New Bedford Building Predates George Washington’s Election
Think about how much has happened since George Washington was inaugurated to his first term as President of the United States on April 30, 1789. There is a building in downtown New Bedford that predates that momentous occasion.
There are a lot of old buildings in this historic city, but the oldest structure still standing is the Mariners' Home, built in 1787. The Mariners' Home is located on Johnny Cake Hill, next door to the Seamen's Bethel, built in 1832.
You may not be aware that the Mariners' Home was once the private residence of William Rotch, Jr. and his family – and it wasn't on Johnny Cake Hill.
"This three-story Federal style structure was moved to this site from its original location from the southwest corner of William and North Water Streets," according to the National Park Service (NPS).
NPS says, "William Rotch, Jr. and his family moved to New Bedford from Nantucket between May and June 1788 to take over the New Bedford branch of the family sperm whaling business."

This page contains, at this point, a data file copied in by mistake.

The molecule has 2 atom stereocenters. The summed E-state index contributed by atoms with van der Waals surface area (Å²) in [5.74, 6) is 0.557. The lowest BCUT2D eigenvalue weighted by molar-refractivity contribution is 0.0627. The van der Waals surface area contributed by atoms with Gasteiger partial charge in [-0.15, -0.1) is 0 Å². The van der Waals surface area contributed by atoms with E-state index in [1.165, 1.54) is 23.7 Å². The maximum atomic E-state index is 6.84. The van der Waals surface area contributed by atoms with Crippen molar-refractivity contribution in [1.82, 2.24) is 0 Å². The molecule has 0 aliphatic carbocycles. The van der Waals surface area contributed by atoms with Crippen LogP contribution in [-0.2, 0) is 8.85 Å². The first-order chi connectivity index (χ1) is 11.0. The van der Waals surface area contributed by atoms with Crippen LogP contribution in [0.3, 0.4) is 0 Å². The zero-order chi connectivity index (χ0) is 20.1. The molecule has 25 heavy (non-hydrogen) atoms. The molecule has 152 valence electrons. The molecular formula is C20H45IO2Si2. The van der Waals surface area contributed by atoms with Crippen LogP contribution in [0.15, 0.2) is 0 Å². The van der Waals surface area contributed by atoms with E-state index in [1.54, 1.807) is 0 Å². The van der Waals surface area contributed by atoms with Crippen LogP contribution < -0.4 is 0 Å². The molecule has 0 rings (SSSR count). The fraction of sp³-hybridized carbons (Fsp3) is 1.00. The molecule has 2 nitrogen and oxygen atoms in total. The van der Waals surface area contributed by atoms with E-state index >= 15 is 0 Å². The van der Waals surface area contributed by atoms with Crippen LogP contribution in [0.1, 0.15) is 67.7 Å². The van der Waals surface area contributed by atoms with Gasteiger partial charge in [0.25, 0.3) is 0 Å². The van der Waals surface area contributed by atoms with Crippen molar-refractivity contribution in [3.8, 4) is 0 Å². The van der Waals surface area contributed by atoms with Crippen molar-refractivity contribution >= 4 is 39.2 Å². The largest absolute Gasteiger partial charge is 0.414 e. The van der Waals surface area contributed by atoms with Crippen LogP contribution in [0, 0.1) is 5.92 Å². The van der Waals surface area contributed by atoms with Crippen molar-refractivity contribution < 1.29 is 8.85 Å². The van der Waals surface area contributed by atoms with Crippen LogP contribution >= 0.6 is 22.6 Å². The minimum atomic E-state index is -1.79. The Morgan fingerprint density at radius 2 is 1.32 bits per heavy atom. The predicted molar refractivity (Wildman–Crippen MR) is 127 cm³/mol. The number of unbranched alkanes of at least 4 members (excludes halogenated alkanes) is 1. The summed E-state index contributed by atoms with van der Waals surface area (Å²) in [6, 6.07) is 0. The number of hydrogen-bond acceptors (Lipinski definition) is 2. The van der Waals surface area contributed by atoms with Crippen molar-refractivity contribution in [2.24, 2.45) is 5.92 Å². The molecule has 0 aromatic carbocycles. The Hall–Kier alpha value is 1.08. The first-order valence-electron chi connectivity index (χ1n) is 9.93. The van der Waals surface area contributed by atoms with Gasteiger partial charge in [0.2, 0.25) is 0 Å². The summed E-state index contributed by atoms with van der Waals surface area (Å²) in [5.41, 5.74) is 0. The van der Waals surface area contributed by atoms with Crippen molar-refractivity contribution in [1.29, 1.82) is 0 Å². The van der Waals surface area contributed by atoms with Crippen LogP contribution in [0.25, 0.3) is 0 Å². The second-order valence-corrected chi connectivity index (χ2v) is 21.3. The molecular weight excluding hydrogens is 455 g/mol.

William Rotch, Jr. died in 1850. After his passing, Rotch's daughter, Sarah Rotch Arnold, donated the home to the New Bedford Port Society (NBPS). The NBPS moved the house up to Johnny Cake Hill, where it became known as the Mariners' Home.
The National Park Service says, "Beginning in 1851, the Ladies Branch of the New Bedford Port Society for the Moral Improvement of Seamen (established in 1830) operated the Mariners' Home as a safe and moral boarding house for whalers, fishermen, and other mariners in the Port of New Bedford."
The Mariner's Home was opened "as a home for transient mariners in 1857."
Today, the Mariner's Home is used for office space and exhibitions.
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